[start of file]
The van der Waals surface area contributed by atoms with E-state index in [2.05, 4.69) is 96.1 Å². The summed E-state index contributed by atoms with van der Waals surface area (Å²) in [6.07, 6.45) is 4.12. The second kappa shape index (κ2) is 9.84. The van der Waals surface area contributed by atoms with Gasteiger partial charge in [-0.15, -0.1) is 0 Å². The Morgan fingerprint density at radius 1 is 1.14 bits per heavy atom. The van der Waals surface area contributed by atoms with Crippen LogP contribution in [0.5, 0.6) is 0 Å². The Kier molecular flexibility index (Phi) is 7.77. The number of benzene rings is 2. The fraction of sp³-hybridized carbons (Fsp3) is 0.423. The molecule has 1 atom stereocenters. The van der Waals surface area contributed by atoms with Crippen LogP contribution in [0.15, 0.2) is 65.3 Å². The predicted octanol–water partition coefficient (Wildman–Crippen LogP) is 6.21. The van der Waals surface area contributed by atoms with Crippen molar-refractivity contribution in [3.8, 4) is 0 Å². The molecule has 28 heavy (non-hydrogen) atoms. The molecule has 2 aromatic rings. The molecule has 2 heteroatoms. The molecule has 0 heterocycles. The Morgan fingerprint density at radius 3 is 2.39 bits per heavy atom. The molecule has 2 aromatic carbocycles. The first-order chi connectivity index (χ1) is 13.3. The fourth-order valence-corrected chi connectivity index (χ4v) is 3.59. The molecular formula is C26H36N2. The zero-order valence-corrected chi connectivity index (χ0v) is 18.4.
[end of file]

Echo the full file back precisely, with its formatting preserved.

The van der Waals surface area contributed by atoms with E-state index in [2.05, 4.69) is 96.1 Å². The summed E-state index contributed by atoms with van der Waals surface area (Å²) in [6.07, 6.45) is 4.12. The second kappa shape index (κ2) is 9.84. The van der Waals surface area contributed by atoms with Gasteiger partial charge in [-0.15, -0.1) is 0 Å². The Morgan fingerprint density at radius 1 is 1.14 bits per heavy atom. The van der Waals surface area contributed by atoms with Crippen LogP contribution in [0.5, 0.6) is 0 Å². The Kier molecular flexibility index (Phi) is 7.77. The number of benzene rings is 2. The fraction of sp³-hybridized carbons (Fsp3) is 0.423. The molecule has 1 atom stereocenters. The van der Waals surface area contributed by atoms with Crippen LogP contribution in [0.15, 0.2) is 65.3 Å². The predicted octanol–water partition coefficient (Wildman–Crippen LogP) is 6.21. The van der Waals surface area contributed by atoms with Crippen molar-refractivity contribution in [3.8, 4) is 0 Å². The molecule has 28 heavy (non-hydrogen) atoms. The molecule has 2 aromatic rings. The molecule has 2 heteroatoms. The molecule has 0 heterocycles. The Morgan fingerprint density at radius 3 is 2.39 bits per heavy atom. The molecule has 2 aromatic carbocycles. The first-order chi connectivity index (χ1) is 13.3. The fourth-order valence-corrected chi connectivity index (χ4v) is 3.59. The molecular formula is C26H36N2. The zero-order valence-corrected chi connectivity index (χ0v) is 18.4.